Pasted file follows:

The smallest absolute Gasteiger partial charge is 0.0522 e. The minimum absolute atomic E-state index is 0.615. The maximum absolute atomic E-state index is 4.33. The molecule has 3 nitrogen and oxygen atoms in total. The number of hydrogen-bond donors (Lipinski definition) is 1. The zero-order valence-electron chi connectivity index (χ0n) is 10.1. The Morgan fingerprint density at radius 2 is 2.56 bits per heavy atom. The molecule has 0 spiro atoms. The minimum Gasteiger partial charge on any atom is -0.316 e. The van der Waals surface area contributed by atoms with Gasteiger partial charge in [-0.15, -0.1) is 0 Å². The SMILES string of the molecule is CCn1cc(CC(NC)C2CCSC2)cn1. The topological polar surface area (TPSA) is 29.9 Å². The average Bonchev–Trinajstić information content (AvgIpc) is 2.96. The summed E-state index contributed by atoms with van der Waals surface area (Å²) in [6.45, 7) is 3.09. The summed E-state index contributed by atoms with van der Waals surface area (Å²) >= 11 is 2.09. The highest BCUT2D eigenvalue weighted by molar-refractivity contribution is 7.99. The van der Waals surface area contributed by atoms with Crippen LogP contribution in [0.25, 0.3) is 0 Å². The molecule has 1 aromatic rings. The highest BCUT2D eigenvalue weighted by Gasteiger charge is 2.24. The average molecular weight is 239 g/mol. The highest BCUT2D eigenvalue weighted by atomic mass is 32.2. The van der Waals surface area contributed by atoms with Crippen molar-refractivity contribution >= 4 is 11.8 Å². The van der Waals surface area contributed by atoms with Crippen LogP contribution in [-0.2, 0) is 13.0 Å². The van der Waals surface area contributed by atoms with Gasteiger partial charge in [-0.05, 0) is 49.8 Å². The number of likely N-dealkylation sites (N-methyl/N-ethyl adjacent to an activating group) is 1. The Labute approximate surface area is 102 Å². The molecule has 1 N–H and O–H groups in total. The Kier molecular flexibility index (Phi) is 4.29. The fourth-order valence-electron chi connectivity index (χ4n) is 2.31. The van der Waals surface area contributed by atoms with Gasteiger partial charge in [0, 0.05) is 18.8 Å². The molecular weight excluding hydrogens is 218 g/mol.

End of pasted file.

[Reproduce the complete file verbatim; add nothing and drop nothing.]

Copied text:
The smallest absolute Gasteiger partial charge is 0.0522 e. The minimum absolute atomic E-state index is 0.615. The maximum absolute atomic E-state index is 4.33. The molecule has 3 nitrogen and oxygen atoms in total. The number of hydrogen-bond donors (Lipinski definition) is 1. The zero-order valence-electron chi connectivity index (χ0n) is 10.1. The Morgan fingerprint density at radius 2 is 2.56 bits per heavy atom. The molecule has 0 spiro atoms. The minimum Gasteiger partial charge on any atom is -0.316 e. The van der Waals surface area contributed by atoms with Gasteiger partial charge in [-0.15, -0.1) is 0 Å². The SMILES string of the molecule is CCn1cc(CC(NC)C2CCSC2)cn1. The topological polar surface area (TPSA) is 29.9 Å². The average Bonchev–Trinajstić information content (AvgIpc) is 2.96. The summed E-state index contributed by atoms with van der Waals surface area (Å²) in [6.45, 7) is 3.09. The summed E-state index contributed by atoms with van der Waals surface area (Å²) >= 11 is 2.09. The highest BCUT2D eigenvalue weighted by molar-refractivity contribution is 7.99. The van der Waals surface area contributed by atoms with Crippen LogP contribution in [0.25, 0.3) is 0 Å². The molecule has 1 aromatic rings. The highest BCUT2D eigenvalue weighted by Gasteiger charge is 2.24. The average molecular weight is 239 g/mol. The highest BCUT2D eigenvalue weighted by atomic mass is 32.2. The van der Waals surface area contributed by atoms with Crippen molar-refractivity contribution >= 4 is 11.8 Å². The van der Waals surface area contributed by atoms with Crippen LogP contribution in [-0.2, 0) is 13.0 Å². The van der Waals surface area contributed by atoms with Gasteiger partial charge in [-0.05, 0) is 49.8 Å². The number of likely N-dealkylation sites (N-methyl/N-ethyl adjacent to an activating group) is 1. The Labute approximate surface area is 102 Å². The molecule has 1 N–H and O–H groups in total. The Kier molecular flexibility index (Phi) is 4.29. The fourth-order valence-electron chi connectivity index (χ4n) is 2.31. The van der Waals surface area contributed by atoms with Gasteiger partial charge in [0, 0.05) is 18.8 Å². The molecular weight excluding hydrogens is 218 g/mol.